Decentralization Does Not Assure Optimal Delivery of PMTCT and HIV-Exposed Infant Services in a Low Prevalence Setting
Published Date:Dec 1 2015
Source:J Acquir Immune Defic Syndr. 70(4):e130-e139.
Delivery Of Health Care
Democratic Republic Of Congo
Democratic Republic Of The Congo
Health Services Accessibility
Infectious Disease Transmission, Vertical
Pregnancy Complications, Infectious
Prevention Of Mother To Child Transmission
Pubmed Central ID:PMC4856046
Funding:U2G PS001179/PS/NCHHSTP CDC HHS/United States
U62/CCU422422/PHS HHS/United States
P30-AI50410/AI/NIAID NIH HHS/United States
5U2GPS001179-01/PHS HHS/United States
T32 HD007168/HD/NICHD NIH HHS/United States
T32 AI070114/AI/NIAID NIH HHS/United States
P2C HD050924/HD/NICHD NIH HHS/United States
P30 AI050410/AI/NIAID NIH HHS/United States
The consequences of decentralizing prevention of mother-to-child HIV transmission and HIV-exposed infant services to antenatal care (ANC)/labor and delivery (L&D) sites from dedicated HIV care and treatment (C&T) centers remain unknown, particularly in low prevalence settings.
In a cohort of mother–infant pairs, we compared delivery of routine services at ANC/L&D and C&T facilities in Kinshasa, Democratic Republic of Congo from 2010–2013, using methods accounting for competing risks (eg, death). Women could opt to receive interventions at 90 decentralized ANC/L&D sites, or 2 affiliated C&T centers. Additionally, we assessed decentralization’s population-level impacts by comparing proportions of women and infants receiving interventions before (2009–2010) and after (2011–2013) decentralization.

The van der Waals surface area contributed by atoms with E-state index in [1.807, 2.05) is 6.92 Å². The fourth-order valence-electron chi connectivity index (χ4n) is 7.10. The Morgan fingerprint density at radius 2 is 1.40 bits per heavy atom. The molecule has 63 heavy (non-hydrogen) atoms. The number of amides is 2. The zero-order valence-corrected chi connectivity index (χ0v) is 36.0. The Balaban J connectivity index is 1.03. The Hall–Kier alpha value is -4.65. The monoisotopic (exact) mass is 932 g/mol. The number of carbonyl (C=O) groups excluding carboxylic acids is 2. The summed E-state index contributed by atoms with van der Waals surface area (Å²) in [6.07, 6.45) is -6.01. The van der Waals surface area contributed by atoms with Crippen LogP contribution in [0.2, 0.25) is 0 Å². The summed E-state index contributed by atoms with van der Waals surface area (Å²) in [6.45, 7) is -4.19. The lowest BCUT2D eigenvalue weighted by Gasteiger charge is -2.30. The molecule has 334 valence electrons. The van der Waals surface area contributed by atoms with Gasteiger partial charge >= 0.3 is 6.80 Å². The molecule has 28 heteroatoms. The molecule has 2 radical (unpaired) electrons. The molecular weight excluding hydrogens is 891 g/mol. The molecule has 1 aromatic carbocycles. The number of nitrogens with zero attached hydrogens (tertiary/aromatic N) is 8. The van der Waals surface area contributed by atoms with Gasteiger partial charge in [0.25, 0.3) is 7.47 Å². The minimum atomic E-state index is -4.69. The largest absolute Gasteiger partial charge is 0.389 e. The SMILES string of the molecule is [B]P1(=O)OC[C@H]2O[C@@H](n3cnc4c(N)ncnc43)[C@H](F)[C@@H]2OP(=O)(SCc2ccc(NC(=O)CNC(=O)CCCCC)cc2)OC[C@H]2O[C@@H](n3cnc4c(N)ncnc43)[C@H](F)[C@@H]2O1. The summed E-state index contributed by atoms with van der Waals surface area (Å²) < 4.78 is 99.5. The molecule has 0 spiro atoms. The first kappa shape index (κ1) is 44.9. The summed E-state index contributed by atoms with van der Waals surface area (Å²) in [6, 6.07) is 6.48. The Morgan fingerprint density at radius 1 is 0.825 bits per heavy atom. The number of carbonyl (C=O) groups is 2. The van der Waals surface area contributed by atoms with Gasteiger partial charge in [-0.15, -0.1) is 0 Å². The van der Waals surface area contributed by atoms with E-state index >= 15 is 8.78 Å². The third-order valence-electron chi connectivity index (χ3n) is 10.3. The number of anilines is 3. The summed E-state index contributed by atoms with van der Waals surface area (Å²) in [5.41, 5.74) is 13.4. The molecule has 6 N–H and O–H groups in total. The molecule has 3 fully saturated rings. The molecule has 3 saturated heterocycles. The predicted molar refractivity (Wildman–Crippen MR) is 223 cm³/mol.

Among newly HIV-diagnosed women (N = 1482), the 14-week cumulative incidence of receiving the package of CD4 testing and zidovudine or antiretroviral therapy was less at ANC/L&D [66%; 95% confidence interval (CI): 63% to 69%] than at C&T (88%; 95% CI: 83% to 92%) sites (subdistribution hazard ratio, 0.62; 95% CI: 0.55 to 0.69). Delivery of cotrimoxazole and DNA polymerase chain reaction testing to HIV-exposed infants (N = 1182) was inferior at ANC/L&D sites (subdistribution hazard ratio, 0.84; 95% CI: 0.76 to 0.92); the 10-month cumulative incidence of the package at ANC/L&D sites was 89% (95% CI: 82% to 93%) versus 97% (95% CI: 93% to 99%) at C&T centers. Receipt of the pregnancy (20% of 1518, to 64% of 1405) and infant (16%–31%) packages improved post decentralization.
Services were delivered less efficiently at ANC/L&D sites than C&T centers. Although access improved with decentralization, its potential cannot be realized without sufficient and sustained support.
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